A large telecom brought CFI Group in to audit their existing internally collected metrics. More than 100 metrics were gathered and reported on a regular basis, yet little was done with many of these metrics. CFI Group was asked to determine which of these metrics drove the customer experience. In other words answer the question, “which metrics mattered to the customer?” And for that customer-focused set of metrics, identify the optimal level of performance to best affect customer behavior.
At the outset the client maintained targets for each of the full set of metrics, most of which were set based on industry benchmarks or historical performance levels. Finally, the client was in the process of approving a major capital expense to build a new call center, as it was impossible to meet some of the call center metrics targets with current facilities.
CFI Group gathered operations data for more than 60 measures for the prior 3 years, as well as corresponding customer satisfaction feedback. Data was delivered in a variety of formats, from different systems, using different measures of time and geography to aggregate the data. Step one was to put this disparate data into a single data file and determine a unit of analysis for linkage modeling purposes. CFI Group used an advanced causal modeling technique to link the operational data to customer perceptions and satisfaction in such a way as to identify key drivers and sift out those that had minimal or no impact on the customer experience. Once the key satisfaction drivers were identified, our analysts used sophisticated non-linear modeling techniques to determine the optimal service levels for these various metrics to enhance the customer experience.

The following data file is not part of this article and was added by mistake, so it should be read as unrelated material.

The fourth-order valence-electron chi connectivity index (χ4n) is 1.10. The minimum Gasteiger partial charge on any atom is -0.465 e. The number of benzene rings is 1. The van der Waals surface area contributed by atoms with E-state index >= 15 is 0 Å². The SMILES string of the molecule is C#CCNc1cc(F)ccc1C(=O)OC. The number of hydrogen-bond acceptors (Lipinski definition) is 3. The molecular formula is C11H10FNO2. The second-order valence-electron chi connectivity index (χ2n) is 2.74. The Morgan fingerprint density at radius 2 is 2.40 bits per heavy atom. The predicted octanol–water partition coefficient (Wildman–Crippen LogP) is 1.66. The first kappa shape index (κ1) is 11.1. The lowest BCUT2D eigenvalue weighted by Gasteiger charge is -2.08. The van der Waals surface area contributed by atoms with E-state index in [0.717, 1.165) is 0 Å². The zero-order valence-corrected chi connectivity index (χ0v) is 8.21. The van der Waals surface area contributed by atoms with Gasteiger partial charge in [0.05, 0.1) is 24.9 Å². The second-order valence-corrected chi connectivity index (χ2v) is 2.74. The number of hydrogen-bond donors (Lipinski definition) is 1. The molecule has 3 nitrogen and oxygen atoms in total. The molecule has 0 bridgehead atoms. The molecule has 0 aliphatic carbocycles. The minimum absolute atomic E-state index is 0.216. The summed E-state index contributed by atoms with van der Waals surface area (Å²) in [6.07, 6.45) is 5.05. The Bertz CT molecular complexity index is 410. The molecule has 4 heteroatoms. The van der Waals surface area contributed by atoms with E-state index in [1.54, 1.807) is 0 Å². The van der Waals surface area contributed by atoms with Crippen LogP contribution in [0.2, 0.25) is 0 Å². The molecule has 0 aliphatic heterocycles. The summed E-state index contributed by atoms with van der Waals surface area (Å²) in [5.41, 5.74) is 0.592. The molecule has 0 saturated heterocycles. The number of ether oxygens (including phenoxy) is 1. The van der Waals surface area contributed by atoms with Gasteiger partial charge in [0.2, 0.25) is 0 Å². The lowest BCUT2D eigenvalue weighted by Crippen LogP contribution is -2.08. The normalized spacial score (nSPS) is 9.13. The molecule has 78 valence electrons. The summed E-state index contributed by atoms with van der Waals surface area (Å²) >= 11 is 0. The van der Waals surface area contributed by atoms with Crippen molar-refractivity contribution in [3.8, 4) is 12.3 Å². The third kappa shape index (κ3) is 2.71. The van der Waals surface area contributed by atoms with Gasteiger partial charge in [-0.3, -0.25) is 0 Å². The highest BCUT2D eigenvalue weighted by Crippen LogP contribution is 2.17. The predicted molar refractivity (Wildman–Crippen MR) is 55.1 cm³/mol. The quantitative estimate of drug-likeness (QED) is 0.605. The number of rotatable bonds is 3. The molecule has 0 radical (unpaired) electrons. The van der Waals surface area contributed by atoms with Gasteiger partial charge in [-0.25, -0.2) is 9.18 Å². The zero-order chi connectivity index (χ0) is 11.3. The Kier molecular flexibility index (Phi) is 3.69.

Ten key drivers were identified. These drivers became the significant metrics on senior management’s dashboard and were reviewed on a daily basis. For each of these key metrics, target service levels were set.
As a result of this analysis, the client realized that call center metrics targets had been set too aggressively—in essence delivering a level of service the customer would not reward through higher reported satisfaction or in behavioral terms.
Expensive improvements that were not going to result in an increased level of satisfaction (and the related revenues and profits) were evaluated and modified. Aggressive targets were required for some key customer segments, but not for all. The client was able to adjust its operations and manpower models to meet the empirically suggested service levels for key target groups, while holding or even lowering service levels for some customer groups. As a result, the client was able to achieve the optimal service levels without building new call center facilities, saving millions of dollars.
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